Commitment & Expectation – How Hard is it to Keep Your Word?

I’ve been doing this a year, this blog, one year.  And faithfully I have posted my writing each week on Mondays.  I have committed to this and done this through vacations, sickness, work and other stressors or time stealers.  I like that I committed to it and have stuck to it.  I like that a friend of mine gave me some really good advice when I wanted to start the blog – be consistent, post frequently.  I like that I listened.  

I won’t lie, its been tough sometimes.  Like today, after a long day on site with a client, then some email clean up work and other things to attend to, then to pack and get ready for a very early flight tomorrow, this was the last thing I wanted to do, but, so was not sticking to my commitment.  

The way I am wired is that when I make up my mind and I commit, I’m all in and I don’t give up easily or quickly.  When I’m not totally committed, I give up far easier.  Why? Because it doesn’t mean anything to me? No, I don’t think that’s it, more that it doesn’t mean that much to me, as my husband would say ‘not a hill to die on.’  

And one of my pet peeves, scratch that, its not even a pet, its all peeve – is when people don’t keep their word.  I completely understand that things get in the way and life takes you other directions or you get hung up or whatever.  But at the end of the day, its a choice to not keep you word.  

I have a lot of reasons why I wouldn’t write this blog tonight, but none of them are worth going back on what I committed to myself.  Or what I have also committed to the people who read my blog on Mondays.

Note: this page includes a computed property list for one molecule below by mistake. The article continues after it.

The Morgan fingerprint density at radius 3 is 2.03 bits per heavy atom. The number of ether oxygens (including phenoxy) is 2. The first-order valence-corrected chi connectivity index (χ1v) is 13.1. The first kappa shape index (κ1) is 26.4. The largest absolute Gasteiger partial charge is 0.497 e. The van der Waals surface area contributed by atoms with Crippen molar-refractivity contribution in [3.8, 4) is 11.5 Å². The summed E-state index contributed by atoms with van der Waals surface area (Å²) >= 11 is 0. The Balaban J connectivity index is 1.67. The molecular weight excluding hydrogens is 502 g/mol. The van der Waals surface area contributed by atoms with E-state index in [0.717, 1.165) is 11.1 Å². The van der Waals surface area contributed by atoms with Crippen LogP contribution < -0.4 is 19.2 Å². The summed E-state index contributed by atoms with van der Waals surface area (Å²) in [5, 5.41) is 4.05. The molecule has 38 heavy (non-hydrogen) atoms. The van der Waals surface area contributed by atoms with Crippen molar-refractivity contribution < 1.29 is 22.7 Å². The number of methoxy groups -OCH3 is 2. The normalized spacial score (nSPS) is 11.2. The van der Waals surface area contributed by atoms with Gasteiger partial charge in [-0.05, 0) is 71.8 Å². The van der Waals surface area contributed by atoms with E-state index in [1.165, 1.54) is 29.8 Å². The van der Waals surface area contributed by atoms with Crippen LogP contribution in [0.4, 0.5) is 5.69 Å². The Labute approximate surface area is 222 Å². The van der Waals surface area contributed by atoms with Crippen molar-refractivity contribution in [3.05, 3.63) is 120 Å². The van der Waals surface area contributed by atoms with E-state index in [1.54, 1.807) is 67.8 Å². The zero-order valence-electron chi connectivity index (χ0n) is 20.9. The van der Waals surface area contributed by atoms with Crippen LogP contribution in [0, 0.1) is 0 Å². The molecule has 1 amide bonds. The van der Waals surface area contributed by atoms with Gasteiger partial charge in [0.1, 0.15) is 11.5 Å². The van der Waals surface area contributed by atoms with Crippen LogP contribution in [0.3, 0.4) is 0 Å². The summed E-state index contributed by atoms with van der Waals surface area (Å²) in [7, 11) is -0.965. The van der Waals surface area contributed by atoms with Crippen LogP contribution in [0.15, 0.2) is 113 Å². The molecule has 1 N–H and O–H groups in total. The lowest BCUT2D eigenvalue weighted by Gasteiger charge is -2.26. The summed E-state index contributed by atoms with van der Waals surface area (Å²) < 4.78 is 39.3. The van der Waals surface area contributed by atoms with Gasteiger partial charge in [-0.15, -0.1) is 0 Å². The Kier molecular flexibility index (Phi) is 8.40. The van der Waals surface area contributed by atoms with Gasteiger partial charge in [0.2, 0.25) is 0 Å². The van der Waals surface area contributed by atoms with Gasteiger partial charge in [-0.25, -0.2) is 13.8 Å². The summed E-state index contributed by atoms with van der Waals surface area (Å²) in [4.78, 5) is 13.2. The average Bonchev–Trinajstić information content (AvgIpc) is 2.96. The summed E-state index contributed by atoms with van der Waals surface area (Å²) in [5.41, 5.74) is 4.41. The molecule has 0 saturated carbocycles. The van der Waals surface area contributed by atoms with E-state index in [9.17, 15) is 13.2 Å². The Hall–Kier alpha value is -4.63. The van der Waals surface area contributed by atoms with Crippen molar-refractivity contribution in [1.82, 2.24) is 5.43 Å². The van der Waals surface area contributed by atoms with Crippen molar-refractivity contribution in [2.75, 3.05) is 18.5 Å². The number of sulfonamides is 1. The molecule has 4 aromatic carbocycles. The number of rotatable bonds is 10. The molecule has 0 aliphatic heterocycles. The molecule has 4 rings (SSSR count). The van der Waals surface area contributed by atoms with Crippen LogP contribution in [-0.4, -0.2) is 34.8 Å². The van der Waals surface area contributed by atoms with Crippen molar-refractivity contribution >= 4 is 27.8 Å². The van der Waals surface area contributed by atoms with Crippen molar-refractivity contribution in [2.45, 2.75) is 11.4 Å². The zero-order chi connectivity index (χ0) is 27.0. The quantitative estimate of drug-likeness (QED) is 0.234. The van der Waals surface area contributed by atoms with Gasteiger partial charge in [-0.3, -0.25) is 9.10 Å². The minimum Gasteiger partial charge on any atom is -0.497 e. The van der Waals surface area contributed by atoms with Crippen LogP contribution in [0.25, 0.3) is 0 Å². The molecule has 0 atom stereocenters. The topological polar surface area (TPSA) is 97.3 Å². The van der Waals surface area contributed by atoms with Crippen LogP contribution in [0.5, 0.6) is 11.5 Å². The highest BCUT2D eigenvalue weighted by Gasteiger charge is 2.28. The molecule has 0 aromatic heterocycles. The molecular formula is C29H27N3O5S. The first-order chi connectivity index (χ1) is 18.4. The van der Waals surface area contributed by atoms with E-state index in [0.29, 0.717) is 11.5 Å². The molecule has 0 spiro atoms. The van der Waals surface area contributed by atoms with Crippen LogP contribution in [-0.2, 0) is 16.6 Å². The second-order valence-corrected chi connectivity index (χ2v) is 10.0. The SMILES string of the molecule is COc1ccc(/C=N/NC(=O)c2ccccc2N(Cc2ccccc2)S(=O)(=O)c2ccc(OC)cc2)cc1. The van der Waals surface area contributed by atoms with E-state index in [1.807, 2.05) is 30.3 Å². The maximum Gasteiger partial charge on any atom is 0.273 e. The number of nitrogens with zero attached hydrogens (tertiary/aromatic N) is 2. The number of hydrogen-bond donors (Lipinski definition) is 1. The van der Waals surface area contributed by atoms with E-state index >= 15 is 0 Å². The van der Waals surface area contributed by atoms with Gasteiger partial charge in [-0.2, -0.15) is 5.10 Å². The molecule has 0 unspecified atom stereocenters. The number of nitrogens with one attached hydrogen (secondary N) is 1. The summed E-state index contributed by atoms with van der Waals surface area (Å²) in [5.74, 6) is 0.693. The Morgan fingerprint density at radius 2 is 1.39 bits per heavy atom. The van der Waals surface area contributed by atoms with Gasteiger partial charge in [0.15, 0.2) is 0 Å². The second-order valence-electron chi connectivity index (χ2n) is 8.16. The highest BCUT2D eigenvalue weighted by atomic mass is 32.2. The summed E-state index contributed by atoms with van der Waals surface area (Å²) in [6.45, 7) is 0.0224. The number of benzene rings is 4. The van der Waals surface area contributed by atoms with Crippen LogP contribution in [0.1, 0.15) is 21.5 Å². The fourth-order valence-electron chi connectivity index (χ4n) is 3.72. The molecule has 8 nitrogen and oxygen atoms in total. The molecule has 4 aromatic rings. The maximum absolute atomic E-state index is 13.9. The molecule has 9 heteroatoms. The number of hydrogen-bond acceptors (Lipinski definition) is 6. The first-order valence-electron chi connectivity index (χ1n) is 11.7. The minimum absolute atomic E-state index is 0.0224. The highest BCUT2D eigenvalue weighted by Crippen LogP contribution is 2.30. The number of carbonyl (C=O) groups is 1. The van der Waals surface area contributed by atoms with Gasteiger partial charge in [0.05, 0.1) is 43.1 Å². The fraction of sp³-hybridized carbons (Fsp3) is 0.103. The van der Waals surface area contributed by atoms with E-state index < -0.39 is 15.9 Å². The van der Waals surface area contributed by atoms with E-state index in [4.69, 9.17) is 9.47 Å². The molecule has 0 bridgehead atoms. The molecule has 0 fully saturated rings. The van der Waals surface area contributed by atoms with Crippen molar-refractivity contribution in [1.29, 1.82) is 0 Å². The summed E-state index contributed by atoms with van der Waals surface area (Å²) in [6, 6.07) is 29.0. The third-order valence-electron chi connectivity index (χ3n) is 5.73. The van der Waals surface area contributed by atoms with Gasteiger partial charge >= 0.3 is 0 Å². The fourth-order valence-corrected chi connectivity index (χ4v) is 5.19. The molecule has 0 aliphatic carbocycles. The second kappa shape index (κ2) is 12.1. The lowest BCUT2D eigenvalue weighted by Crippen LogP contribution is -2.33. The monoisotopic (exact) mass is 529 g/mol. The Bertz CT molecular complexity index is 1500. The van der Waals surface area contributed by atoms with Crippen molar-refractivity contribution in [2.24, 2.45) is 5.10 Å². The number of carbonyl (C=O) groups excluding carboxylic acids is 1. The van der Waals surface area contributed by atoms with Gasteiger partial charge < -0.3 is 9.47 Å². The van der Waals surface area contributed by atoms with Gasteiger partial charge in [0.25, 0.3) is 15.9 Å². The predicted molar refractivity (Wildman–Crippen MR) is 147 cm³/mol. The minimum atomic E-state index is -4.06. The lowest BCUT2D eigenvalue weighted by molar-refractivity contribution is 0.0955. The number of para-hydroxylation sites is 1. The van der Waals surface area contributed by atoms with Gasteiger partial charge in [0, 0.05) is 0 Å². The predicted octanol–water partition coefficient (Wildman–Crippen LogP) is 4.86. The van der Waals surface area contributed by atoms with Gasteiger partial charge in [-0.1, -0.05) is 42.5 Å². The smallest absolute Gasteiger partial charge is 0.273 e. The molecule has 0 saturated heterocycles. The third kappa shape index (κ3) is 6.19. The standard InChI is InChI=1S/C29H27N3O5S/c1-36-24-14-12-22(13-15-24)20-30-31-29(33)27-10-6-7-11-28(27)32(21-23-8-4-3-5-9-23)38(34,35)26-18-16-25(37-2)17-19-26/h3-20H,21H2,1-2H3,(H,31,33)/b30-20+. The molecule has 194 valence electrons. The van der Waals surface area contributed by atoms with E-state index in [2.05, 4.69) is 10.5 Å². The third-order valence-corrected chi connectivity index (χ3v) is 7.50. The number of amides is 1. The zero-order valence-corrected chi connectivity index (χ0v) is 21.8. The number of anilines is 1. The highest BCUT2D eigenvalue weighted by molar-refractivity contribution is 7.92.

Its simple in so many ways and not so simple in so many other ways.  I told my husband when we first started dating, if you are going to be late for a date just call me, just let me know because its not fair that I am waiting for you.  It saves us both, he’s not worried I’m upset and I’m not upset because I’m informed and respected.  

I am not dismissing that there are really good reasons why people are late.  I am also not dismissing the really good opportunity you have to be respectful to those who are waiting for you.  Lateness is just one example, there are plenty of ways we don’t keep our word.

  • I’ll call you later.  And you don’t.
  • I’ll finish it tomorrow.  And you don’t.
  • I’ll exercise three times a week.  And you don’t.
  • I’ll pick that up on my way home. And you don’t
  • I’ll…

Its the same reason we all get so pissed off when the courier or postal service doesn’t keep their commitment on when something will be delivered.  They sell it to us, we believe them, they fail and don’t notify us, we get angry, we doubt them next time. Why is it different than if you are consistently late?  Or consistently forgetful and unapologetic? Does it make a difference if we pay for it? Does that give us some sort of right?  But what about the non-monetary price that people pay when we don’t keep our word?  What about expectation? Expectations that we help them set?  

This isn’t about being perfect, its about trying to be better.  If you spend a few minutes each day conscious of what you commit to and also when you don’t meet that commitment, you might become more selective in what expectation you help set and about how or when you will keep word.  

And in your daily leadership decisions, consider how not keeping your word, as simple as not being on time or not calling someone back, may affect the level of trust your team has in you – then think about how easy it might be to change that course.  

As Wayne Dyer says, ‘excuses be gone!’

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